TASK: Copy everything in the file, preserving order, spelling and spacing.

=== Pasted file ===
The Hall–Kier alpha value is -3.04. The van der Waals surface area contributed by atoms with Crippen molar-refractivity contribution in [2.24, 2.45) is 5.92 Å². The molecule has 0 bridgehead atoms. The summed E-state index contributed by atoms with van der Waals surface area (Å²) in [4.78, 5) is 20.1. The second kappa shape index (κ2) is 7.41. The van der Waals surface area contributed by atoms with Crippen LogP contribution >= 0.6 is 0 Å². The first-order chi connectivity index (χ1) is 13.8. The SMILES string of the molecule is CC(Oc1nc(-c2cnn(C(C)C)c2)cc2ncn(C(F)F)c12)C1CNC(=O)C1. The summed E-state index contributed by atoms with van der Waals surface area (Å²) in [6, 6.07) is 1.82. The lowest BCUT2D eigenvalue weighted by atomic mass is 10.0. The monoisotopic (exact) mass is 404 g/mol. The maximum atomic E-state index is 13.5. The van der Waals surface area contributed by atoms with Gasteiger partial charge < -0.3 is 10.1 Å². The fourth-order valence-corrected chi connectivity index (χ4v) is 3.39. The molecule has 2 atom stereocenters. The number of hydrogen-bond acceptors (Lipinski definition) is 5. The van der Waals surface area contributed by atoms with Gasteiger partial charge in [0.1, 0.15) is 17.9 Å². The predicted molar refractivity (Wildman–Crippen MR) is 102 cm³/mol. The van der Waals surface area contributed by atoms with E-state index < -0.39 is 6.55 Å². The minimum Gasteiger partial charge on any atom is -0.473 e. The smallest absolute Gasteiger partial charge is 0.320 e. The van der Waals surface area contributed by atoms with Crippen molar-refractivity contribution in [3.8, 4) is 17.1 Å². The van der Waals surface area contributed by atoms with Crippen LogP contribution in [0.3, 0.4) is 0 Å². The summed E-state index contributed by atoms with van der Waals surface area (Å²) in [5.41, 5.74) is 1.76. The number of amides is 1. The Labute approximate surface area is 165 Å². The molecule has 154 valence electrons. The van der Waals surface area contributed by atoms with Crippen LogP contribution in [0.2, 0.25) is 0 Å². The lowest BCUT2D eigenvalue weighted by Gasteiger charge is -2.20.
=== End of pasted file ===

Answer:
The Hall–Kier alpha value is -3.04. The van der Waals surface area contributed by atoms with Crippen molar-refractivity contribution in [2.24, 2.45) is 5.92 Å². The molecule has 0 bridgehead atoms. The summed E-state index contributed by atoms with van der Waals surface area (Å²) in [4.78, 5) is 20.1. The second kappa shape index (κ2) is 7.41. The van der Waals surface area contributed by atoms with Crippen LogP contribution >= 0.6 is 0 Å². The first-order chi connectivity index (χ1) is 13.8. The SMILES string of the molecule is CC(Oc1nc(-c2cnn(C(C)C)c2)cc2ncn(C(F)F)c12)C1CNC(=O)C1. The summed E-state index contributed by atoms with van der Waals surface area (Å²) in [6, 6.07) is 1.82. The lowest BCUT2D eigenvalue weighted by atomic mass is 10.0. The monoisotopic (exact) mass is 404 g/mol. The maximum atomic E-state index is 13.5. The van der Waals surface area contributed by atoms with Gasteiger partial charge < -0.3 is 10.1 Å². The fourth-order valence-corrected chi connectivity index (χ4v) is 3.39. The molecule has 2 atom stereocenters. The number of hydrogen-bond acceptors (Lipinski definition) is 5. The van der Waals surface area contributed by atoms with Gasteiger partial charge in [0.1, 0.15) is 17.9 Å². The predicted molar refractivity (Wildman–Crippen MR) is 102 cm³/mol. The van der Waals surface area contributed by atoms with E-state index < -0.39 is 6.55 Å². The minimum Gasteiger partial charge on any atom is -0.473 e. The smallest absolute Gasteiger partial charge is 0.320 e. The van der Waals surface area contributed by atoms with Crippen molar-refractivity contribution in [3.8, 4) is 17.1 Å². The van der Waals surface area contributed by atoms with Crippen LogP contribution in [0.3, 0.4) is 0 Å². The summed E-state index contributed by atoms with van der Waals surface area (Å²) in [5.41, 5.74) is 1.76. The number of amides is 1. The Labute approximate surface area is 165 Å². The molecule has 154 valence electrons. The van der Waals surface area contributed by atoms with Crippen LogP contribution in [0.2, 0.25) is 0 Å². The lowest BCUT2D eigenvalue weighted by Gasteiger charge is -2.20.